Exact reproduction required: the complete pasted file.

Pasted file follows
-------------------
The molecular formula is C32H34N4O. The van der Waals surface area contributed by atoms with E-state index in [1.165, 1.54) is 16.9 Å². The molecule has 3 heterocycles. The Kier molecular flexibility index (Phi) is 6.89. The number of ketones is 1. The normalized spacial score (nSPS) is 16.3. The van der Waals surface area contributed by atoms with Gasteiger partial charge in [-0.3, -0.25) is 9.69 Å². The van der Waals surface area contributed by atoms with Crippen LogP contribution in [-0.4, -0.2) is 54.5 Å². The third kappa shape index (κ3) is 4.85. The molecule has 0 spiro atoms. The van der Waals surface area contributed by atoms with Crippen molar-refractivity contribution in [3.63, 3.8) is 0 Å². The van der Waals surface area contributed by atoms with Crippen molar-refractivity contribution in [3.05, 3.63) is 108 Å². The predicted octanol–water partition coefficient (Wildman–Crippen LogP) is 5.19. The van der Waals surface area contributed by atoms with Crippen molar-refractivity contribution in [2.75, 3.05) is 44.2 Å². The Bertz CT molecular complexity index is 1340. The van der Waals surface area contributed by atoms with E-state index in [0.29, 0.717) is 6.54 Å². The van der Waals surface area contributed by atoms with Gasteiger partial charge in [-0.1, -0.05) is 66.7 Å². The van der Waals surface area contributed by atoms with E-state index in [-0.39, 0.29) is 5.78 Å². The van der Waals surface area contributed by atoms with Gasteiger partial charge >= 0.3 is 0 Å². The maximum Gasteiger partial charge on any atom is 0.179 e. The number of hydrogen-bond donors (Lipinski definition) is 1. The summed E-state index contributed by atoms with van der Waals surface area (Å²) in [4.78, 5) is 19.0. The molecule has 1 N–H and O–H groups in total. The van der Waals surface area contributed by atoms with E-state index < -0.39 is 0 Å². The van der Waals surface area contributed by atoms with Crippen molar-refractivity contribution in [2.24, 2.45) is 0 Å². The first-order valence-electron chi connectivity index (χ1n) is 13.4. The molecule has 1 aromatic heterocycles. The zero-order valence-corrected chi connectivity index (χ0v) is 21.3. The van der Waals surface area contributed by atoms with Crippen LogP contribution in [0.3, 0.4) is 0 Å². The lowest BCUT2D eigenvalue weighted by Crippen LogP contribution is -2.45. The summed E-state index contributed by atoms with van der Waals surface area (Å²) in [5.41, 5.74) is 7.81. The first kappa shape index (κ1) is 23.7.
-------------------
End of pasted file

The molecular formula is C32H34N4O. The van der Waals surface area contributed by atoms with E-state index in [1.165, 1.54) is 16.9 Å². The molecule has 3 heterocycles. The Kier molecular flexibility index (Phi) is 6.89. The number of ketones is 1. The normalized spacial score (nSPS) is 16.3. The van der Waals surface area contributed by atoms with Gasteiger partial charge in [-0.3, -0.25) is 9.69 Å². The van der Waals surface area contributed by atoms with Crippen LogP contribution in [-0.4, -0.2) is 54.5 Å². The third kappa shape index (κ3) is 4.85. The molecule has 0 spiro atoms. The van der Waals surface area contributed by atoms with Crippen molar-refractivity contribution in [3.63, 3.8) is 0 Å². The van der Waals surface area contributed by atoms with Crippen molar-refractivity contribution in [3.05, 3.63) is 108 Å². The predicted octanol–water partition coefficient (Wildman–Crippen LogP) is 5.19. The van der Waals surface area contributed by atoms with Crippen molar-refractivity contribution in [2.75, 3.05) is 44.2 Å². The Bertz CT molecular complexity index is 1340. The van der Waals surface area contributed by atoms with E-state index in [0.29, 0.717) is 6.54 Å². The van der Waals surface area contributed by atoms with Gasteiger partial charge in [-0.1, -0.05) is 66.7 Å². The van der Waals surface area contributed by atoms with E-state index in [-0.39, 0.29) is 5.78 Å². The van der Waals surface area contributed by atoms with Gasteiger partial charge >= 0.3 is 0 Å². The maximum Gasteiger partial charge on any atom is 0.179 e. The number of hydrogen-bond donors (Lipinski definition) is 1. The summed E-state index contributed by atoms with van der Waals surface area (Å²) in [4.78, 5) is 19.0. The molecule has 1 N–H and O–H groups in total. The van der Waals surface area contributed by atoms with E-state index < -0.39 is 0 Å². The van der Waals surface area contributed by atoms with Crippen molar-refractivity contribution in [2.24, 2.45) is 0 Å². The first-order valence-electron chi connectivity index (χ1n) is 13.4. The molecule has 1 aromatic heterocycles. The zero-order valence-corrected chi connectivity index (χ0v) is 21.3. The van der Waals surface area contributed by atoms with Crippen LogP contribution in [0.3, 0.4) is 0 Å². The lowest BCUT2D eigenvalue weighted by Crippen LogP contribution is -2.45. The summed E-state index contributed by atoms with van der Waals surface area (Å²) in [5.41, 5.74) is 7.81. The first kappa shape index (κ1) is 23.7.